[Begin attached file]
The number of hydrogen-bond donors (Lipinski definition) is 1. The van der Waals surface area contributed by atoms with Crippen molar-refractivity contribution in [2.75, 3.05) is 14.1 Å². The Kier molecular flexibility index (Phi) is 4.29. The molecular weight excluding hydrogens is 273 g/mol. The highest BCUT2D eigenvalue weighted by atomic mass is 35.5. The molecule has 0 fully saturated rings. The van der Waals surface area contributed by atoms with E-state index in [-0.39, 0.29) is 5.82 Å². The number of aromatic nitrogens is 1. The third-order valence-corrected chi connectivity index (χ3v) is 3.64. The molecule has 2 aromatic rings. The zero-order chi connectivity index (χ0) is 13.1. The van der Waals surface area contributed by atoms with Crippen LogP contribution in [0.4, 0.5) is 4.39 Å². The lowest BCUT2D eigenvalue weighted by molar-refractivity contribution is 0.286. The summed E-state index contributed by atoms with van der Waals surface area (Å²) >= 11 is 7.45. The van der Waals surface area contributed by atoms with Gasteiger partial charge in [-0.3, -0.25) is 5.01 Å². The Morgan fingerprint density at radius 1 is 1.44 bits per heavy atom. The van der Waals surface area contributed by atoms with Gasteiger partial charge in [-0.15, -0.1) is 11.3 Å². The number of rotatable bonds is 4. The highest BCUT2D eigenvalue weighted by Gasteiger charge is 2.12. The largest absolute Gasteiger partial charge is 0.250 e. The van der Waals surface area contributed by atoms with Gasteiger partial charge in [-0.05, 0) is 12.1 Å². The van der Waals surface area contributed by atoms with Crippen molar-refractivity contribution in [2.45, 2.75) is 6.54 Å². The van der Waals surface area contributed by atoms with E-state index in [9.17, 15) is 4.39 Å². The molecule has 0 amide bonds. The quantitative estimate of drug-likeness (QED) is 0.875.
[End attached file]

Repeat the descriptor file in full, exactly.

The number of hydrogen-bond donors (Lipinski definition) is 1. The van der Waals surface area contributed by atoms with Crippen molar-refractivity contribution in [2.75, 3.05) is 14.1 Å². The Kier molecular flexibility index (Phi) is 4.29. The molecular weight excluding hydrogens is 273 g/mol. The highest BCUT2D eigenvalue weighted by atomic mass is 35.5. The molecule has 0 fully saturated rings. The van der Waals surface area contributed by atoms with E-state index in [-0.39, 0.29) is 5.82 Å². The number of aromatic nitrogens is 1. The third-order valence-corrected chi connectivity index (χ3v) is 3.64. The molecule has 2 aromatic rings. The zero-order chi connectivity index (χ0) is 13.1. The van der Waals surface area contributed by atoms with Crippen LogP contribution in [0.4, 0.5) is 4.39 Å². The lowest BCUT2D eigenvalue weighted by molar-refractivity contribution is 0.286. The summed E-state index contributed by atoms with van der Waals surface area (Å²) >= 11 is 7.45. The van der Waals surface area contributed by atoms with Gasteiger partial charge in [-0.3, -0.25) is 5.01 Å². The Morgan fingerprint density at radius 1 is 1.44 bits per heavy atom. The van der Waals surface area contributed by atoms with Gasteiger partial charge in [-0.15, -0.1) is 11.3 Å². The number of rotatable bonds is 4. The highest BCUT2D eigenvalue weighted by Gasteiger charge is 2.12. The largest absolute Gasteiger partial charge is 0.250 e. The van der Waals surface area contributed by atoms with Gasteiger partial charge in [-0.05, 0) is 12.1 Å². The van der Waals surface area contributed by atoms with Crippen molar-refractivity contribution in [2.45, 2.75) is 6.54 Å². The van der Waals surface area contributed by atoms with E-state index in [9.17, 15) is 4.39 Å². The molecule has 0 amide bonds. The quantitative estimate of drug-likeness (QED) is 0.875.